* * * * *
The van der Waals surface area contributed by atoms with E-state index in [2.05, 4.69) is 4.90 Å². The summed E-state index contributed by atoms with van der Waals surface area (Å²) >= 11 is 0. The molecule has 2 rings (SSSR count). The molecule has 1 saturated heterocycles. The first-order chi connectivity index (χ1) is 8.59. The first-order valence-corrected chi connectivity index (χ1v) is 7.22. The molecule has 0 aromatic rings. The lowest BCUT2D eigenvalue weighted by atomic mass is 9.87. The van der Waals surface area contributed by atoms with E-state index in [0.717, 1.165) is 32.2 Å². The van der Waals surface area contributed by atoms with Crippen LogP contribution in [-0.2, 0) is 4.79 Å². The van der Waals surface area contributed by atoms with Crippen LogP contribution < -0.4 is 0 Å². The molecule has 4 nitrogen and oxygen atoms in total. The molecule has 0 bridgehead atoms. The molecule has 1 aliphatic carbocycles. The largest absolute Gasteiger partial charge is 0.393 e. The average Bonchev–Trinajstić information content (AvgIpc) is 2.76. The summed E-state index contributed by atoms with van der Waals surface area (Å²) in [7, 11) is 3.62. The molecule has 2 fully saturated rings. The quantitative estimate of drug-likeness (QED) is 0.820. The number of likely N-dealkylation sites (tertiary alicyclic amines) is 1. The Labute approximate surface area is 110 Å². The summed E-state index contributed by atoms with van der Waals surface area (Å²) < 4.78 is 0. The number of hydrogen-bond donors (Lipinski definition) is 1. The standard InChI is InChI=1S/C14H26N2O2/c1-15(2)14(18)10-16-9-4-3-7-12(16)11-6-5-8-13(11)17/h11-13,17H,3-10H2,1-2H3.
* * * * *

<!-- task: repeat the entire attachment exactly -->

The van der Waals surface area contributed by atoms with E-state index in [2.05, 4.69) is 4.90 Å². The summed E-state index contributed by atoms with van der Waals surface area (Å²) >= 11 is 0. The molecule has 2 rings (SSSR count). The molecule has 1 saturated heterocycles. The first-order chi connectivity index (χ1) is 8.59. The first-order valence-corrected chi connectivity index (χ1v) is 7.22. The molecule has 0 aromatic rings. The lowest BCUT2D eigenvalue weighted by atomic mass is 9.87. The van der Waals surface area contributed by atoms with E-state index in [0.717, 1.165) is 32.2 Å². The van der Waals surface area contributed by atoms with Crippen LogP contribution in [-0.2, 0) is 4.79 Å². The van der Waals surface area contributed by atoms with Crippen LogP contribution < -0.4 is 0 Å². The molecule has 4 nitrogen and oxygen atoms in total. The molecule has 0 bridgehead atoms. The molecule has 1 aliphatic carbocycles. The largest absolute Gasteiger partial charge is 0.393 e. The average Bonchev–Trinajstić information content (AvgIpc) is 2.76. The summed E-state index contributed by atoms with van der Waals surface area (Å²) in [7, 11) is 3.62. The molecule has 2 fully saturated rings. The quantitative estimate of drug-likeness (QED) is 0.820. The number of likely N-dealkylation sites (tertiary alicyclic amines) is 1. The Labute approximate surface area is 110 Å². The summed E-state index contributed by atoms with van der Waals surface area (Å²) < 4.78 is 0. The number of hydrogen-bond donors (Lipinski definition) is 1. The standard InChI is InChI=1S/C14H26N2O2/c1-15(2)14(18)10-16-9-4-3-7-12(16)11-6-5-8-13(11)17/h11-13,17H,3-10H2,1-2H3.